[Wikipedia]

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    Interesting. I've used/seen examples like this, but didn't know the term. I'm not quite convinced there isn't a better term though. Placeholder Names are kind of generic, and meaningless; whereas using the specific author in place of their program seems like there should be a more specific literary term that describes it. Maybe if my name was actually Bob, and I was talking to someone actually named Alice. – Gerrat Feb 6 '17 at 17:01
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    @Gerrat A more formal term for TsSkTo's answer is metasyntactic variable, but that's limited in scope and isn't really what you're looking for (but is a cool term to remember!). – JAB Feb 6 '17 at 18:38
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    This does not fit, because in the OP's case, John actually wrote the piece of software. It's as if someone were talking about the behavior of Windows by saying "Bill Gates opens a menu when you press this key sequence." – Monty Harder Feb 6 '17 at 18:54
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Eponymy

When a thing is named for its creator/discoverer (or anyone else with which it's associated) it's known as eponymy. This is often done via explicit branding, such as Ford automobiles or McDonald's hamburgers. Over time, a brand name becomes so well established that "automobile" or "hamburger" becomes assumed, and "drive a Ford" is sufficient to convey the meaning.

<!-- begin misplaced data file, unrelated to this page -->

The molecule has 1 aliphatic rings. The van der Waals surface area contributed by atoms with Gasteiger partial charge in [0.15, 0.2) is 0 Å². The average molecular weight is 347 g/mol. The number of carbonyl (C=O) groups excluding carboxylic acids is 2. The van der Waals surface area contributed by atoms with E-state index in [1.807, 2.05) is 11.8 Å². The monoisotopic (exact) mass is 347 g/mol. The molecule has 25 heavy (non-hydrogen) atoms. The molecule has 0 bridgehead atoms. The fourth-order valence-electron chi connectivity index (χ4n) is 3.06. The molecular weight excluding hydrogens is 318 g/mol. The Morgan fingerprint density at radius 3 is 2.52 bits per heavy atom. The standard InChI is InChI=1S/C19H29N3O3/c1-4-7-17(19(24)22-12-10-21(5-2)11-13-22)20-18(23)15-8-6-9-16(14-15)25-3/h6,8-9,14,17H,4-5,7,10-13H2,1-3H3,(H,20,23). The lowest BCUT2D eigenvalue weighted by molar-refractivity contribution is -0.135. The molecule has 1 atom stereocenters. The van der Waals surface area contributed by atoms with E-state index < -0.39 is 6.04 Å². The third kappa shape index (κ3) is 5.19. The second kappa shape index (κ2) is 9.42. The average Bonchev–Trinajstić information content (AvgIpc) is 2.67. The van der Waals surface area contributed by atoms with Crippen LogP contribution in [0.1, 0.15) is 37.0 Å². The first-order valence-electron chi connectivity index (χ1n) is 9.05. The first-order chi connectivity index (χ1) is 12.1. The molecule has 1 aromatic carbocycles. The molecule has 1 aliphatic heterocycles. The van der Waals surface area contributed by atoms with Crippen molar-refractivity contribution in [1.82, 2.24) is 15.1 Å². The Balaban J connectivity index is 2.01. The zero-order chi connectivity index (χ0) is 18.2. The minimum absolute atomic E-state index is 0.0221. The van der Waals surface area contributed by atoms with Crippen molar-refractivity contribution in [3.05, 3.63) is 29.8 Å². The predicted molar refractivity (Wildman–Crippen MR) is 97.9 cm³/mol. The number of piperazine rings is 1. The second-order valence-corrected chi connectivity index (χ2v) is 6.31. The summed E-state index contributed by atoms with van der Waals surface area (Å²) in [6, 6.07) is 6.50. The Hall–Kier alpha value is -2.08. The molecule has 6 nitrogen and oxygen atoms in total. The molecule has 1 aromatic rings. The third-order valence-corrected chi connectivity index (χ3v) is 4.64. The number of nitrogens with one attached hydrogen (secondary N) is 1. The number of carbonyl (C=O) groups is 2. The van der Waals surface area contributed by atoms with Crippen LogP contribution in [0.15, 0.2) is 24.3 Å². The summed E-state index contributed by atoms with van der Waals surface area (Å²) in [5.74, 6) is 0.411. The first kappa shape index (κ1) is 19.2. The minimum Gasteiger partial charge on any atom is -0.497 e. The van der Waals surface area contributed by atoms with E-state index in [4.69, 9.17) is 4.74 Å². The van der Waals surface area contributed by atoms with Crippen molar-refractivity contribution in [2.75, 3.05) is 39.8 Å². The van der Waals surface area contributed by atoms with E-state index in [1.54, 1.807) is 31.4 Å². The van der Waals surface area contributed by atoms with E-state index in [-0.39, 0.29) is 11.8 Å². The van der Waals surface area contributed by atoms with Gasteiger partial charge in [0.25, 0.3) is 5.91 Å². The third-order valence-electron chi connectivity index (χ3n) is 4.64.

In this case, it's not a conscious branding exercise, so we might need to qualify it as a particular type of eponymy. For that, however, I can't really come up with anything solid, so if anyone else has ideas, please edit this paragraph to specify that it's "_____ eponymy".

  • This too seems close, but I'm not sure if it fits exactly (I'm not sure anything fits exactly though). This term would be appropriate if, for example, Program B that John wrote were so terrible that everyone just referred to writing code like that as: "Writing a John". What If I wanted to interface with another program, Program C, that John wrote. If it wasn't terrible I could no longer talk about "interfacing with John" without people assuming that meant it was some terrible program (and not even necessarily one written by John). – Gerrat Feb 6 '17 at 21:51
  • @Gerrat Henry Ford didn't just create an automobile; arguably his greatest invention was the assembly process itself. But we don't call a factory "a Ford" because only one thing can become eponymous with its creator (at a time -- it's conceivable that some day Ford's interstellar spacecraft will displace the quaint "ground car" for this mindshare). – Monty Harder Feb 6 '17 at 22:00
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Eponymous was the first word that came to my mind as well, but I don't think any of the answers so far hit the spot. The question isn't about a machine or task named for its creator (eponymy: example = the Dyson vacuum cleaner), or about a name used as a generic placeholder (placeholder names: example Alice and Bob.).

Its about using the name of the person with agency as the "doer", and treating them as the doer, even though the actual doer is in reality a machine or other entity they have directed to do the action.

Agency, principal, or locus of control come closer to the concept but I can't think of a specific word. Hope this helps though.

protected by tchrist Feb 9 '17 at 1:44